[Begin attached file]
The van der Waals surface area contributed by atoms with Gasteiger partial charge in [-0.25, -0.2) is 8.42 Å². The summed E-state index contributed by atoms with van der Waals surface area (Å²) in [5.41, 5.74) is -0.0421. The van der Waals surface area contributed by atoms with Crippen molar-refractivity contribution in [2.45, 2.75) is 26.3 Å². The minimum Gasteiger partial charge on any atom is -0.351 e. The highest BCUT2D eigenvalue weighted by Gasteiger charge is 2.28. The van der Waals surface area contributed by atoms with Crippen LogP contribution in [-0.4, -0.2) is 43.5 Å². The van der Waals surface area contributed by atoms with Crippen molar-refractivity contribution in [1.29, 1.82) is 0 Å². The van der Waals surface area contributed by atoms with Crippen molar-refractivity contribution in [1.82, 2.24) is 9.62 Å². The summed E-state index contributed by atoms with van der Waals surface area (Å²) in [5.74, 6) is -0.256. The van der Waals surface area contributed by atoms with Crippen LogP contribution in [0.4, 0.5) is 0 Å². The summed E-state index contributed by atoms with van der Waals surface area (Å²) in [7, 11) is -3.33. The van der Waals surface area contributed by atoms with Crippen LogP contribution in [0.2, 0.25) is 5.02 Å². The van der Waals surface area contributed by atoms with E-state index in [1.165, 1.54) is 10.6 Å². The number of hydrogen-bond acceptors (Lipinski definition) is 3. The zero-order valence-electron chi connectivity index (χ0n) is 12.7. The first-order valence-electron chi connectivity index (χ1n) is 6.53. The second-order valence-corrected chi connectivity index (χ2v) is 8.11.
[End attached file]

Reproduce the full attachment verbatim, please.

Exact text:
The van der Waals surface area contributed by atoms with Gasteiger partial charge in [-0.25, -0.2) is 8.42 Å². The summed E-state index contributed by atoms with van der Waals surface area (Å²) in [5.41, 5.74) is -0.0421. The van der Waals surface area contributed by atoms with Crippen molar-refractivity contribution in [2.45, 2.75) is 26.3 Å². The minimum Gasteiger partial charge on any atom is -0.351 e. The highest BCUT2D eigenvalue weighted by Gasteiger charge is 2.28. The van der Waals surface area contributed by atoms with Crippen LogP contribution in [-0.4, -0.2) is 43.5 Å². The van der Waals surface area contributed by atoms with Crippen molar-refractivity contribution in [1.29, 1.82) is 0 Å². The van der Waals surface area contributed by atoms with Crippen molar-refractivity contribution in [1.82, 2.24) is 9.62 Å². The summed E-state index contributed by atoms with van der Waals surface area (Å²) in [5.74, 6) is -0.256. The van der Waals surface area contributed by atoms with Crippen LogP contribution in [0.4, 0.5) is 0 Å². The summed E-state index contributed by atoms with van der Waals surface area (Å²) in [7, 11) is -3.33. The van der Waals surface area contributed by atoms with Crippen LogP contribution in [0.2, 0.25) is 5.02 Å². The van der Waals surface area contributed by atoms with E-state index in [1.165, 1.54) is 10.6 Å². The number of hydrogen-bond acceptors (Lipinski definition) is 3. The zero-order valence-electron chi connectivity index (χ0n) is 12.7. The first-order valence-electron chi connectivity index (χ1n) is 6.53. The second-order valence-corrected chi connectivity index (χ2v) is 8.11.